Saying Shema Better

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(Disclaimer: I work for OU Press which co-published this siddur. That shouldn’t change anything about what I am about to write.)

The Mishnah (Berakhos 15a) records a dispute over whether you can fulfill your obligation to recite the Shema if you are not careful in how you pronounce it (kara ve-lo dikdek be-osi’oseha). The Shulchan Arukh (Orach Chaim 62:1) rules that you fulfill your obligation after the fact (bedi’avad). While there is room to discuss the exact definition and parameters of the care required in pronouncing the words, it is certainly appropriate to at least try to correctly pronounce every letter and vowel.

When I learned how to pray, the siddur I used marked the sheva vowel so that users can distinguish between the sheva na and the sheva nach, and pronounce them differently as is proper. However, when using the recently published Koren Sacks Siddur, I noticed that a vowel that in my previous siddur was marked as a sheva na, in this siddur was marked as a sheva nach. Since this is in the Shema, it is of even greater importance than elsewhere. Plus, the word appears twice in the Shema. Every morning and night I recite “u-ve-shokhbekha” in the Shema when, according to the Koren Sacks Siddur I should be saying “uv-shokhbekha“. I initially thought that this was an error in the new siddur but I checked in the Tanakh Simanim, which differentiates between the sheva types, and it matched the Koren Sacks Siddur.

I contacted Koren to inquire about this and they put me in touch with their grammarian. Here is my summary of what he told me (please keep in mind that I might be slightly inaccurate due to my own ignorance). When a sheva follows a long vowel, it is a sheva na. While a shuruk (“u“) is usually a long vowel, when it appears at the beginning of a word it is not. However, there is a lesser known vowel sign called a meseg or ga’ayah, which appears under the shuruk of “ובשכבך”. This sign indicates that the shuruk is not a short vowel but a long vowel. Therefore, the sheva following it should be a sheva na and the word should be pronounced “u-ve-shokhbekha“. Up to this point, I had already understood. That is why I asked Koren.

Their grammarian explained to me that there is an unusual construct in a word in which the ga’ayah is called a ga’ayah keveidah, as opposed to the ga’ayah kallah described above. In such a word, the ga’ayah does not indicate a long vowel and the vowel remains, as expected, short. (The requirements are so complicated, they make my head spin. If you want more details see R. Mordechai Breuer, Ta’amei Ha-Mikra, pp. 202-203; Prof. Yisrael Yeivin, Ha-Mesorah La-Mikra, p. 212.) “ובשכבך” is such a word. Even though there is a ga’ayah under the shuruk, the following sheva remains nach and the word must be pronounced “uv-shokhbekha“.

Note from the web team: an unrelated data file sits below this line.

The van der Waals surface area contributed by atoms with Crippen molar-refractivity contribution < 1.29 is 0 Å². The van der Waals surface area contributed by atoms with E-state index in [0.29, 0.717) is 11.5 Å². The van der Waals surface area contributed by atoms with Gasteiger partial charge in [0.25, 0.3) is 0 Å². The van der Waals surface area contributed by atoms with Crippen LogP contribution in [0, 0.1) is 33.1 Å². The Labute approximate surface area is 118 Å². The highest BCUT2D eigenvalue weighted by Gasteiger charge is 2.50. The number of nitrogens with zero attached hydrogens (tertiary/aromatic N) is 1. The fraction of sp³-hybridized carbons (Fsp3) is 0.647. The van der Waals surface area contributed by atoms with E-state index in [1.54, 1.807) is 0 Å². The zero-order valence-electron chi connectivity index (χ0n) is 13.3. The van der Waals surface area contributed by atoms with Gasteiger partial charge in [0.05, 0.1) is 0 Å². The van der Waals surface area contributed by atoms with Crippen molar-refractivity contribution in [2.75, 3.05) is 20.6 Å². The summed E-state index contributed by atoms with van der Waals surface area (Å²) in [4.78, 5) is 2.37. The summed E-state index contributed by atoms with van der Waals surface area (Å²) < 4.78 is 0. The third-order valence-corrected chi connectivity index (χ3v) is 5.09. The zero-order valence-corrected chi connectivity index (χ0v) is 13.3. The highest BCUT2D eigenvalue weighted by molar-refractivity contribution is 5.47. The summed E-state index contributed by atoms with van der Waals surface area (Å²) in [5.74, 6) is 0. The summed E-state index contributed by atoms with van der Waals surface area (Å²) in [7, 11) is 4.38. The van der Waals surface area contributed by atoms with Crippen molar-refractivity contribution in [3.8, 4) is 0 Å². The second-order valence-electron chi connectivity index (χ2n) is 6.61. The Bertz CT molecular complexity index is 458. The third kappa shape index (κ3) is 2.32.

I asked my friendly neighborhood linguist about this and he was shocked that I even considered it a question. When I asked him whether I should change how I pronounce the word in Shema to match the Koren Sacks Siddur, he said that I absolutely should do so immediately.

UPDATE: Commenters have pointed out that there is a debate over this and the Siddur Eizor Eliyahu says that the Vilna Gaon pronounced it as a sheva na. I also want to bring the following text to your attention, in which R. Eliyahu Levitas says that the ga’ayah (which he calls ma’arikh) should not change the pronunciation in this word. It comes from from his essay on the ma’arikh at the end of his comments to Minchas Shai.

About Gil Student

Rabbi Gil Student is the Publisher and Editor-in-Chief of TorahMusings.com, a leading website on Orthodox Jewish scholarly subjects, and the Book Editor of the Orthodox Union’s Jewish Action magazine. He writes a popular column on issues of Jewish law and thought featured in newspapers and magazines, including The Jewish Link, The Jewish Echo and The Vues. In the past, he has served as the President of the small Jewish publisher Yashar Books and as the Managing Editor of OU Press. Rabbi Student serves on the Executive Committee of the Rabbinical Council of America and as Director of the Halacha Commission of the Rabbinical Alliance of America. He also serves on the Editorial Boards of Jewish Action magazine, the Journal of Halacha and Contemporary Society and the Achieve Journal of Behavioral Health, Religion & Community, as well as the Board of OU Press. He has published five English books, the most recent titled Search Engine volume 2: Finding Meaning in Jewish Texts -- Jewish Leadership, and served as the American editor for Morasha Kehillat Yaakov: Essays in Honour of Chief Rabbi Lord Jonathan Sacks.

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